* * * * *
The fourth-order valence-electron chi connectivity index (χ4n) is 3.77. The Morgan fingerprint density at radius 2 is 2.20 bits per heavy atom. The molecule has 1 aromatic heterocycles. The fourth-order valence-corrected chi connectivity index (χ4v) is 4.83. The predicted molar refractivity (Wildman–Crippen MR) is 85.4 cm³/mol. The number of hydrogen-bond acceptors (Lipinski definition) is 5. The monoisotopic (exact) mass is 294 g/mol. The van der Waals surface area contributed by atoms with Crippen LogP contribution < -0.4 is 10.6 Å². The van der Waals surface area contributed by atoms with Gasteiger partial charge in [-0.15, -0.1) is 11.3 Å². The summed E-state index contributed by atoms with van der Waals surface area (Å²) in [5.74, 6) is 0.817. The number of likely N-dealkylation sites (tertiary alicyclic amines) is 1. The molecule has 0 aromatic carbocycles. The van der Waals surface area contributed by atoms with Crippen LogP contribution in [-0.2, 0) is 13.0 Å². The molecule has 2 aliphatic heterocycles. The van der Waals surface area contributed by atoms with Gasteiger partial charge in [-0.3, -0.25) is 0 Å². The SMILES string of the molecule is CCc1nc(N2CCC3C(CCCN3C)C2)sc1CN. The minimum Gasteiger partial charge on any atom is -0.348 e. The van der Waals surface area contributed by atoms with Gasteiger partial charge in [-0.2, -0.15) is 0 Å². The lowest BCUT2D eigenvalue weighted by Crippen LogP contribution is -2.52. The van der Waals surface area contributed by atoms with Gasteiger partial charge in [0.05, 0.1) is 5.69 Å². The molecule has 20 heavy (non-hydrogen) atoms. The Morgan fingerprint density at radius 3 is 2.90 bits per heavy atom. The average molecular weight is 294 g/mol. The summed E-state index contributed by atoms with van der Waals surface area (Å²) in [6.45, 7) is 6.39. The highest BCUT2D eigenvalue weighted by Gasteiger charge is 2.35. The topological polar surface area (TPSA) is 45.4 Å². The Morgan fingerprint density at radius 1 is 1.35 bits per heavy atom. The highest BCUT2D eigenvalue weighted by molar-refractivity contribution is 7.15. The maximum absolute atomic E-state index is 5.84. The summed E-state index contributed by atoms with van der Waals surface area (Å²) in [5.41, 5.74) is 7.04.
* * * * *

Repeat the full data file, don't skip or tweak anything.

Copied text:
The fourth-order valence-electron chi connectivity index (χ4n) is 3.77. The Morgan fingerprint density at radius 2 is 2.20 bits per heavy atom. The molecule has 1 aromatic heterocycles. The fourth-order valence-corrected chi connectivity index (χ4v) is 4.83. The predicted molar refractivity (Wildman–Crippen MR) is 85.4 cm³/mol. The number of hydrogen-bond acceptors (Lipinski definition) is 5. The monoisotopic (exact) mass is 294 g/mol. The van der Waals surface area contributed by atoms with Crippen LogP contribution < -0.4 is 10.6 Å². The van der Waals surface area contributed by atoms with Gasteiger partial charge in [-0.15, -0.1) is 11.3 Å². The summed E-state index contributed by atoms with van der Waals surface area (Å²) in [5.74, 6) is 0.817. The number of likely N-dealkylation sites (tertiary alicyclic amines) is 1. The molecule has 0 aromatic carbocycles. The van der Waals surface area contributed by atoms with Crippen LogP contribution in [-0.2, 0) is 13.0 Å². The molecule has 2 aliphatic heterocycles. The van der Waals surface area contributed by atoms with Gasteiger partial charge in [-0.3, -0.25) is 0 Å². The SMILES string of the molecule is CCc1nc(N2CCC3C(CCCN3C)C2)sc1CN. The minimum Gasteiger partial charge on any atom is -0.348 e. The van der Waals surface area contributed by atoms with Gasteiger partial charge in [-0.2, -0.15) is 0 Å². The lowest BCUT2D eigenvalue weighted by Crippen LogP contribution is -2.52. The van der Waals surface area contributed by atoms with Gasteiger partial charge in [0.05, 0.1) is 5.69 Å². The molecule has 20 heavy (non-hydrogen) atoms. The Morgan fingerprint density at radius 3 is 2.90 bits per heavy atom. The average molecular weight is 294 g/mol. The summed E-state index contributed by atoms with van der Waals surface area (Å²) in [6.45, 7) is 6.39. The highest BCUT2D eigenvalue weighted by Gasteiger charge is 2.35. The topological polar surface area (TPSA) is 45.4 Å². The Morgan fingerprint density at radius 1 is 1.35 bits per heavy atom. The highest BCUT2D eigenvalue weighted by molar-refractivity contribution is 7.15. The maximum absolute atomic E-state index is 5.84. The summed E-state index contributed by atoms with van der Waals surface area (Å²) in [5.41, 5.74) is 7.04.